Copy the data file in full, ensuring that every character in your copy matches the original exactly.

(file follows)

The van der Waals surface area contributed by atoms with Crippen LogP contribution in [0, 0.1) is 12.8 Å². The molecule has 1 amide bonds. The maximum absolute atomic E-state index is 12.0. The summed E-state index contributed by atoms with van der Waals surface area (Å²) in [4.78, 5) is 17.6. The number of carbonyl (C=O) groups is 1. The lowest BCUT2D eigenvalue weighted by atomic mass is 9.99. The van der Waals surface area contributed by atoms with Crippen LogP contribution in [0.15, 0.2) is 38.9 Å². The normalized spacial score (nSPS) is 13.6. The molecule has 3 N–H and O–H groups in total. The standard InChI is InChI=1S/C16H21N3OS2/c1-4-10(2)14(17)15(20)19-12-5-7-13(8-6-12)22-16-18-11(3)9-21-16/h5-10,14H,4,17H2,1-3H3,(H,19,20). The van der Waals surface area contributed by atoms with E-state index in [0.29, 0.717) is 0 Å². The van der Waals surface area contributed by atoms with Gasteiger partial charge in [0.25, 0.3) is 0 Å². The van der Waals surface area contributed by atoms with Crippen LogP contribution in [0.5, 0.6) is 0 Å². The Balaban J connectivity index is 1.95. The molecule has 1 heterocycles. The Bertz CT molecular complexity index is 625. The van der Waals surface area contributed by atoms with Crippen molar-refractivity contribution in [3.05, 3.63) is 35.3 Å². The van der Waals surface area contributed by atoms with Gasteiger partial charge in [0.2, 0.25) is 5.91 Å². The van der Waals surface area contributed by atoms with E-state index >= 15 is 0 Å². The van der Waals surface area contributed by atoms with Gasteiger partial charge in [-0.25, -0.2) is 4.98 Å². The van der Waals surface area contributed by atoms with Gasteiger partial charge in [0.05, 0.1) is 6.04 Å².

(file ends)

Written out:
The van der Waals surface area contributed by atoms with Crippen LogP contribution in [0, 0.1) is 12.8 Å². The molecule has 1 amide bonds. The maximum absolute atomic E-state index is 12.0. The summed E-state index contributed by atoms with van der Waals surface area (Å²) in [4.78, 5) is 17.6. The number of carbonyl (C=O) groups is 1. The lowest BCUT2D eigenvalue weighted by atomic mass is 9.99. The van der Waals surface area contributed by atoms with Crippen LogP contribution in [0.15, 0.2) is 38.9 Å². The normalized spacial score (nSPS) is 13.6. The molecule has 3 N–H and O–H groups in total. The standard InChI is InChI=1S/C16H21N3OS2/c1-4-10(2)14(17)15(20)19-12-5-7-13(8-6-12)22-16-18-11(3)9-21-16/h5-10,14H,4,17H2,1-3H3,(H,19,20). The van der Waals surface area contributed by atoms with E-state index in [0.29, 0.717) is 0 Å². The van der Waals surface area contributed by atoms with Gasteiger partial charge in [0.25, 0.3) is 0 Å². The van der Waals surface area contributed by atoms with Crippen LogP contribution in [0.5, 0.6) is 0 Å². The Balaban J connectivity index is 1.95. The molecule has 1 heterocycles. The Bertz CT molecular complexity index is 625. The van der Waals surface area contributed by atoms with Crippen molar-refractivity contribution in [3.05, 3.63) is 35.3 Å². The van der Waals surface area contributed by atoms with Gasteiger partial charge in [0.2, 0.25) is 5.91 Å². The van der Waals surface area contributed by atoms with E-state index >= 15 is 0 Å². The van der Waals surface area contributed by atoms with Gasteiger partial charge in [-0.25, -0.2) is 4.98 Å². The van der Waals surface area contributed by atoms with Gasteiger partial charge in [0.05, 0.1) is 6.04 Å².